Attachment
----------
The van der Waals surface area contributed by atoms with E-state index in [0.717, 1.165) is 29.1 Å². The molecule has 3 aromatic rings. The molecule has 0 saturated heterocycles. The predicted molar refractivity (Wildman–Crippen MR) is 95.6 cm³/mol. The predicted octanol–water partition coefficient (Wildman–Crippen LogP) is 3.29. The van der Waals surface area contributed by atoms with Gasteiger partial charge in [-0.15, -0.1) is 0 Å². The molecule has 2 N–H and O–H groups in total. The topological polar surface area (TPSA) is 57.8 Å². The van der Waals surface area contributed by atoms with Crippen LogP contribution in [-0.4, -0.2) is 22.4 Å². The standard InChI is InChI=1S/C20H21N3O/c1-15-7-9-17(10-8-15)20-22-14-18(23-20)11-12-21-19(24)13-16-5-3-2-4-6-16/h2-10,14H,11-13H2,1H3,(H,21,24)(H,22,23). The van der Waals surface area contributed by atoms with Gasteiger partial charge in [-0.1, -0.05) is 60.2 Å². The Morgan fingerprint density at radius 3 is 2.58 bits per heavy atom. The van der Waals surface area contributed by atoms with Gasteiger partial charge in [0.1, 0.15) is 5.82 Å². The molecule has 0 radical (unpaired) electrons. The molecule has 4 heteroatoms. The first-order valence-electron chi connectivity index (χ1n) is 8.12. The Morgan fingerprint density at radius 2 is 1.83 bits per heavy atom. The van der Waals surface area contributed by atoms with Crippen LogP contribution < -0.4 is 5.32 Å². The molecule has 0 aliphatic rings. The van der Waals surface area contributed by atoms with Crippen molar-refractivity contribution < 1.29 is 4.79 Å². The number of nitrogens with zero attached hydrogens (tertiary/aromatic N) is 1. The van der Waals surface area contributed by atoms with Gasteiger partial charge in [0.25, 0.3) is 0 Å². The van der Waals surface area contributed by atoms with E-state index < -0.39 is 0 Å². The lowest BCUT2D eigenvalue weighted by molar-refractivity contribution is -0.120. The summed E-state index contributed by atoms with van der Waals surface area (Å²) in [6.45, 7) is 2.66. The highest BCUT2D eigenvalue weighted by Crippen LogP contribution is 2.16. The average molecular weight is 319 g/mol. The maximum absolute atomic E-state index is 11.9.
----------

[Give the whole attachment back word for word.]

The van der Waals surface area contributed by atoms with E-state index in [0.717, 1.165) is 29.1 Å². The molecule has 3 aromatic rings. The molecule has 0 saturated heterocycles. The predicted molar refractivity (Wildman–Crippen MR) is 95.6 cm³/mol. The predicted octanol–water partition coefficient (Wildman–Crippen LogP) is 3.29. The van der Waals surface area contributed by atoms with Gasteiger partial charge in [-0.15, -0.1) is 0 Å². The molecule has 2 N–H and O–H groups in total. The topological polar surface area (TPSA) is 57.8 Å². The van der Waals surface area contributed by atoms with Crippen LogP contribution in [-0.4, -0.2) is 22.4 Å². The standard InChI is InChI=1S/C20H21N3O/c1-15-7-9-17(10-8-15)20-22-14-18(23-20)11-12-21-19(24)13-16-5-3-2-4-6-16/h2-10,14H,11-13H2,1H3,(H,21,24)(H,22,23). The van der Waals surface area contributed by atoms with Gasteiger partial charge in [-0.1, -0.05) is 60.2 Å². The Morgan fingerprint density at radius 3 is 2.58 bits per heavy atom. The van der Waals surface area contributed by atoms with Gasteiger partial charge in [0.1, 0.15) is 5.82 Å². The molecule has 0 radical (unpaired) electrons. The molecule has 4 heteroatoms. The first-order valence-electron chi connectivity index (χ1n) is 8.12. The Morgan fingerprint density at radius 2 is 1.83 bits per heavy atom. The van der Waals surface area contributed by atoms with Crippen LogP contribution < -0.4 is 5.32 Å². The molecule has 0 aliphatic rings. The van der Waals surface area contributed by atoms with Crippen molar-refractivity contribution < 1.29 is 4.79 Å². The number of nitrogens with zero attached hydrogens (tertiary/aromatic N) is 1. The van der Waals surface area contributed by atoms with Gasteiger partial charge in [0.25, 0.3) is 0 Å². The van der Waals surface area contributed by atoms with E-state index < -0.39 is 0 Å². The lowest BCUT2D eigenvalue weighted by molar-refractivity contribution is -0.120. The summed E-state index contributed by atoms with van der Waals surface area (Å²) in [6.45, 7) is 2.66. The highest BCUT2D eigenvalue weighted by Crippen LogP contribution is 2.16. The average molecular weight is 319 g/mol. The maximum absolute atomic E-state index is 11.9.